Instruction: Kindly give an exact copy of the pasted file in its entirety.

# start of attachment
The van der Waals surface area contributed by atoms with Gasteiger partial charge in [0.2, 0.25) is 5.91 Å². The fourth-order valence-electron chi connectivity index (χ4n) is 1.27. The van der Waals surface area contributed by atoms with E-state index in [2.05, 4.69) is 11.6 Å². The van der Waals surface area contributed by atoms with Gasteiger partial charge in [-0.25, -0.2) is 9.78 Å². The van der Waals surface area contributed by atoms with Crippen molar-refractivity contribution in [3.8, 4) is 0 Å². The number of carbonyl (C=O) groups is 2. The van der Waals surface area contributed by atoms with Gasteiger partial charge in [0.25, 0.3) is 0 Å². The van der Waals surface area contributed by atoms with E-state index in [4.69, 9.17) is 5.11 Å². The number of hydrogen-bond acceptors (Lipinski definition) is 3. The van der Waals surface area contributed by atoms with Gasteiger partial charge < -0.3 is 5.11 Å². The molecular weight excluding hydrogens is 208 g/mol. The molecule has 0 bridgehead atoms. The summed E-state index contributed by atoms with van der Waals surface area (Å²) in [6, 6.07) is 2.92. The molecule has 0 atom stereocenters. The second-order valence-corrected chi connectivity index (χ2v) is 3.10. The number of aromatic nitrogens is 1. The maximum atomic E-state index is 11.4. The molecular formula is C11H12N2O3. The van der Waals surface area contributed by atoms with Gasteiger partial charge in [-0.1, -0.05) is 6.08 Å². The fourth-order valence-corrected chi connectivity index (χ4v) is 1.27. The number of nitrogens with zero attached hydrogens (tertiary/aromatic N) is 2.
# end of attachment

The van der Waals surface area contributed by atoms with Gasteiger partial charge in [0.2, 0.25) is 5.91 Å². The fourth-order valence-electron chi connectivity index (χ4n) is 1.27. The van der Waals surface area contributed by atoms with E-state index in [2.05, 4.69) is 11.6 Å². The van der Waals surface area contributed by atoms with Gasteiger partial charge in [-0.25, -0.2) is 9.78 Å². The van der Waals surface area contributed by atoms with Crippen molar-refractivity contribution in [3.8, 4) is 0 Å². The number of carbonyl (C=O) groups is 2. The van der Waals surface area contributed by atoms with Gasteiger partial charge in [0.25, 0.3) is 0 Å². The van der Waals surface area contributed by atoms with E-state index in [4.69, 9.17) is 5.11 Å². The number of hydrogen-bond acceptors (Lipinski definition) is 3. The van der Waals surface area contributed by atoms with Gasteiger partial charge < -0.3 is 5.11 Å². The molecular weight excluding hydrogens is 208 g/mol. The molecule has 0 bridgehead atoms. The summed E-state index contributed by atoms with van der Waals surface area (Å²) in [6, 6.07) is 2.92. The molecule has 0 atom stereocenters. The second-order valence-corrected chi connectivity index (χ2v) is 3.10. The number of aromatic nitrogens is 1. The maximum atomic E-state index is 11.4. The molecular formula is C11H12N2O3. The van der Waals surface area contributed by atoms with Gasteiger partial charge in [-0.1, -0.05) is 6.08 Å². The fourth-order valence-corrected chi connectivity index (χ4v) is 1.27. The number of nitrogens with zero attached hydrogens (tertiary/aromatic N) is 2.